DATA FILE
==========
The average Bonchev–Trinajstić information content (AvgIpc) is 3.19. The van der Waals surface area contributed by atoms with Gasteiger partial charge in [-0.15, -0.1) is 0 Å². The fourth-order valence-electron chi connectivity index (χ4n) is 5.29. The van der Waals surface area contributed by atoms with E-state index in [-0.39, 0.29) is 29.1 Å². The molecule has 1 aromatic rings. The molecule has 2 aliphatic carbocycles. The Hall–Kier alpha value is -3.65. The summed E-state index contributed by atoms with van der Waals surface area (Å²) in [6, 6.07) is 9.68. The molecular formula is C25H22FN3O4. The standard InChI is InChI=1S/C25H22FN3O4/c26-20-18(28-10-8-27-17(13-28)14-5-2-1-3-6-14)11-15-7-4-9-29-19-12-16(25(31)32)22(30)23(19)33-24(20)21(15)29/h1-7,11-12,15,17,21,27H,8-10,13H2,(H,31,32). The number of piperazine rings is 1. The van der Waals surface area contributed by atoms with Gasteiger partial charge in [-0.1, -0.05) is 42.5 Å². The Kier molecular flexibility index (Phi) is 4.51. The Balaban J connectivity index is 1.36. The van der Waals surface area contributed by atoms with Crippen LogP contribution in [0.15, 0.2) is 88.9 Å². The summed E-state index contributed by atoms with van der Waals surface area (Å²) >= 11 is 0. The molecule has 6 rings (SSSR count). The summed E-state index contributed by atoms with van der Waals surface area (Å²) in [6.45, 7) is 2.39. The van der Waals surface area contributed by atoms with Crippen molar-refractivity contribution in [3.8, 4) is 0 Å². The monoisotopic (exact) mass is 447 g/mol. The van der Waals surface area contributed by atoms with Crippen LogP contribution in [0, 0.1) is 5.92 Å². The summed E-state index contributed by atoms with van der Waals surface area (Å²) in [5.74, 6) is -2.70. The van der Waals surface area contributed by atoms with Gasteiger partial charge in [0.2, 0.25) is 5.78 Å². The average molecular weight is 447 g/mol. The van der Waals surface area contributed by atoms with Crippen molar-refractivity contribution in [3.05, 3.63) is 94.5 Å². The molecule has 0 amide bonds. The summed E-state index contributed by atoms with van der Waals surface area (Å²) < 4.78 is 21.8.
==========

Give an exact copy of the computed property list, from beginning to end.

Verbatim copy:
The average Bonchev–Trinajstić information content (AvgIpc) is 3.19. The van der Waals surface area contributed by atoms with Gasteiger partial charge in [-0.15, -0.1) is 0 Å². The fourth-order valence-electron chi connectivity index (χ4n) is 5.29. The van der Waals surface area contributed by atoms with E-state index in [-0.39, 0.29) is 29.1 Å². The molecule has 1 aromatic rings. The molecule has 2 aliphatic carbocycles. The Hall–Kier alpha value is -3.65. The summed E-state index contributed by atoms with van der Waals surface area (Å²) in [6, 6.07) is 9.68. The molecular formula is C25H22FN3O4. The standard InChI is InChI=1S/C25H22FN3O4/c26-20-18(28-10-8-27-17(13-28)14-5-2-1-3-6-14)11-15-7-4-9-29-19-12-16(25(31)32)22(30)23(19)33-24(20)21(15)29/h1-7,11-12,15,17,21,27H,8-10,13H2,(H,31,32). The number of piperazine rings is 1. The van der Waals surface area contributed by atoms with Gasteiger partial charge in [-0.1, -0.05) is 42.5 Å². The Kier molecular flexibility index (Phi) is 4.51. The Balaban J connectivity index is 1.36. The van der Waals surface area contributed by atoms with Crippen LogP contribution in [0.15, 0.2) is 88.9 Å². The summed E-state index contributed by atoms with van der Waals surface area (Å²) >= 11 is 0. The molecule has 6 rings (SSSR count). The summed E-state index contributed by atoms with van der Waals surface area (Å²) in [6.45, 7) is 2.39. The van der Waals surface area contributed by atoms with Crippen molar-refractivity contribution in [3.8, 4) is 0 Å². The monoisotopic (exact) mass is 447 g/mol. The van der Waals surface area contributed by atoms with Crippen LogP contribution in [0, 0.1) is 5.92 Å². The summed E-state index contributed by atoms with van der Waals surface area (Å²) in [5.74, 6) is -2.70. The van der Waals surface area contributed by atoms with Gasteiger partial charge in [0.2, 0.25) is 5.78 Å². The average molecular weight is 447 g/mol. The van der Waals surface area contributed by atoms with Crippen molar-refractivity contribution in [3.05, 3.63) is 94.5 Å². The molecule has 0 amide bonds. The summed E-state index contributed by atoms with van der Waals surface area (Å²) < 4.78 is 21.8.